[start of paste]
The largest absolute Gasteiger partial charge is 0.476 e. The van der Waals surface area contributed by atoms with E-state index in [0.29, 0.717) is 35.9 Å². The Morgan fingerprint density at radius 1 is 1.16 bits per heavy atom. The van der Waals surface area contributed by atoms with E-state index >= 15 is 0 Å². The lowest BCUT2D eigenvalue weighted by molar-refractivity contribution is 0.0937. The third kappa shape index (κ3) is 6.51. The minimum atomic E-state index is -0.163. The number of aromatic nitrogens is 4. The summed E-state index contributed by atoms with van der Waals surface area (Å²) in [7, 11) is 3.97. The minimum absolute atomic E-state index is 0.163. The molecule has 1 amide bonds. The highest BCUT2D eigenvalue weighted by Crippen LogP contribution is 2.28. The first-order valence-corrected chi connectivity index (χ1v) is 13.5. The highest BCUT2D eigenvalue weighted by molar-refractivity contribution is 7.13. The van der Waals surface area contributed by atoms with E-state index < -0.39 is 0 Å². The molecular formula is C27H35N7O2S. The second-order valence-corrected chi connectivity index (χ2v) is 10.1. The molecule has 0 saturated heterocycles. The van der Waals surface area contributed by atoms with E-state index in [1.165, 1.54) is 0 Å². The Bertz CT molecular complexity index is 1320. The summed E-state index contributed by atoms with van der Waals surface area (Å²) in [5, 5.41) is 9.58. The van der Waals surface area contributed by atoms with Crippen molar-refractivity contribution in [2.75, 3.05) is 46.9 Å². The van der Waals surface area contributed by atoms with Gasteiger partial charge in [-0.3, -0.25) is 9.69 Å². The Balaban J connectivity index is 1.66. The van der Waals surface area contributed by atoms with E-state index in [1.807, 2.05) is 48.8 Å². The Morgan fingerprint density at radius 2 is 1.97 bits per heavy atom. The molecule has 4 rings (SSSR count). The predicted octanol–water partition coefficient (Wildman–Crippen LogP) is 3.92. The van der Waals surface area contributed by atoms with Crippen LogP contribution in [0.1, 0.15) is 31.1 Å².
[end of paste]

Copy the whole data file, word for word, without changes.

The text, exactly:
The largest absolute Gasteiger partial charge is 0.476 e. The van der Waals surface area contributed by atoms with E-state index in [0.29, 0.717) is 35.9 Å². The Morgan fingerprint density at radius 1 is 1.16 bits per heavy atom. The van der Waals surface area contributed by atoms with E-state index >= 15 is 0 Å². The lowest BCUT2D eigenvalue weighted by molar-refractivity contribution is 0.0937. The third kappa shape index (κ3) is 6.51. The minimum atomic E-state index is -0.163. The number of aromatic nitrogens is 4. The summed E-state index contributed by atoms with van der Waals surface area (Å²) in [7, 11) is 3.97. The minimum absolute atomic E-state index is 0.163. The molecule has 1 amide bonds. The highest BCUT2D eigenvalue weighted by Crippen LogP contribution is 2.28. The first-order valence-corrected chi connectivity index (χ1v) is 13.5. The highest BCUT2D eigenvalue weighted by molar-refractivity contribution is 7.13. The van der Waals surface area contributed by atoms with E-state index < -0.39 is 0 Å². The molecular formula is C27H35N7O2S. The second-order valence-corrected chi connectivity index (χ2v) is 10.1. The molecule has 0 saturated heterocycles. The van der Waals surface area contributed by atoms with E-state index in [1.165, 1.54) is 0 Å². The Bertz CT molecular complexity index is 1320. The summed E-state index contributed by atoms with van der Waals surface area (Å²) in [5, 5.41) is 9.58. The van der Waals surface area contributed by atoms with Crippen molar-refractivity contribution in [2.75, 3.05) is 46.9 Å². The van der Waals surface area contributed by atoms with Gasteiger partial charge in [-0.3, -0.25) is 9.69 Å². The Balaban J connectivity index is 1.66. The van der Waals surface area contributed by atoms with E-state index in [1.807, 2.05) is 48.8 Å². The Morgan fingerprint density at radius 2 is 1.97 bits per heavy atom. The molecule has 4 rings (SSSR count). The predicted octanol–water partition coefficient (Wildman–Crippen LogP) is 3.92. The van der Waals surface area contributed by atoms with Crippen LogP contribution in [0.1, 0.15) is 31.1 Å².